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Being Bold and Different

What do Red’s Outfielder TJ Friedl and 1960’s Wrestling Heel Boris Malenko Have in Common? They stand out.

How do you stand out from the crowd?

Do something bold. Something different.

Like Red’s player TJ Friedl.

While every MLB player walks to the plate to a custom song of their choosing, TJ does it differently.

Citing the need to stay focused, Friedl walks to the plate old-school style.  To silence.

Not wanting to be distracted by his favorite song he asked that they play nothing.  Aesthetically the results are powerful….he is one of one.

Just a reminder in a world of best practices and copy-cat productions one way to stand out is just do things differently.

When I think of this approach I often think of a story about 1960-70 era wrestling heel Boris Malenko (see below).  Malenko was a heel working around the United States, traveling to different territories.  For wrestlers of that era, your pay depended on how affected the gate (ticket sales)… which was driven by how “over” you are.  Heels (villians)  got over drawing boos and babyfaces (heroes) courting cheers. While it is a little subjective, the best and brightest performers knew an important part of the game was to stand out.

When Boris would arrive in a new town, the first thing he would do was listen to all the other wrestlers give their promos (the interviews aimed to promote matches and feuds).  Boris would look at the style of the other performers.  If everyone in the territory screamed and yelled during their promos, he would speak in threatening whisper.  If the territory had mostly stoic interviews, he would rant and rave like a lunatic.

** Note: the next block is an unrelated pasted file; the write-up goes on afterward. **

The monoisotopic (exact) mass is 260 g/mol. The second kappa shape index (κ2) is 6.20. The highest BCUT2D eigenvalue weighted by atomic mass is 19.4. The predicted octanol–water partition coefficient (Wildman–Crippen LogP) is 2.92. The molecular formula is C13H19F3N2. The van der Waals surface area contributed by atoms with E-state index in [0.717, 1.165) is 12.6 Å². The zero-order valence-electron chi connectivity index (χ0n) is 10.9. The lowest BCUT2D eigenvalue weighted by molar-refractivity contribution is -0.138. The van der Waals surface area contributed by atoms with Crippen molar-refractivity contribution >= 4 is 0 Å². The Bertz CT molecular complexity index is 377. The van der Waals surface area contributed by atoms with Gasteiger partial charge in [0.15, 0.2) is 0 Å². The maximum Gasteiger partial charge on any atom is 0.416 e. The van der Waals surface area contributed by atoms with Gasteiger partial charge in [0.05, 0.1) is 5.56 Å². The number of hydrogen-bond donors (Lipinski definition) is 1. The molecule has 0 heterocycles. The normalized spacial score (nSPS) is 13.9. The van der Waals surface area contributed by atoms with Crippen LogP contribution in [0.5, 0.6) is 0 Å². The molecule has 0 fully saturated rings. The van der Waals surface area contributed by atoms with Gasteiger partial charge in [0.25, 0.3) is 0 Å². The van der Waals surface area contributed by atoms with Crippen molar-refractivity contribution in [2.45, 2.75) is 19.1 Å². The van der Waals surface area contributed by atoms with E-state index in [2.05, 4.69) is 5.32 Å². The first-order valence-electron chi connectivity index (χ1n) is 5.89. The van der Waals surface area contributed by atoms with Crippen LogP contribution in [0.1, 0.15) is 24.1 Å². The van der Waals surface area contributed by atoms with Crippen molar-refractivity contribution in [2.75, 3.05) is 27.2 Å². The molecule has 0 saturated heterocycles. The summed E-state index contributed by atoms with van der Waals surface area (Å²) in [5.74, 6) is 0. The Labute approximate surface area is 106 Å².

His message was the same, but he delivered in a way that made him unique.

Stand out.

Be different.

It might not be which song you pick for your walk-up, it might mean picking no song at all.

Additional Background

The father of WWE Legend Dean Malenko, Boris – known by many as The King of the Russian Chain Match – was notorious among North American crowds as an in-ring villain during the 1960s, battling the likes of Johnny Valentine, Jose Lothario, Eddie Graham, Wahoo McDaniel and Joe Scarpa with his feared finishing maneuver, the Russian Sickle lariat.

Calling himself “The Great Malenko,” Boris’ career would take him to Japan in the 1970s, where he toured with All Japan Pro Wrestling and New Japan Pro Wrestling.

Some of the highlights of his career included winning the NWA Florida Heavyweight Championship, the AWA World Tag Team Championship and the NWA Brass Knuckles Championship.

Following his retirement from in-ring competition, Malenko dedicated himself to training the next generations of grapplers, including X-Pac, Bob Orton Jr., Marc Mero and of course, his sons Dean and Joe.

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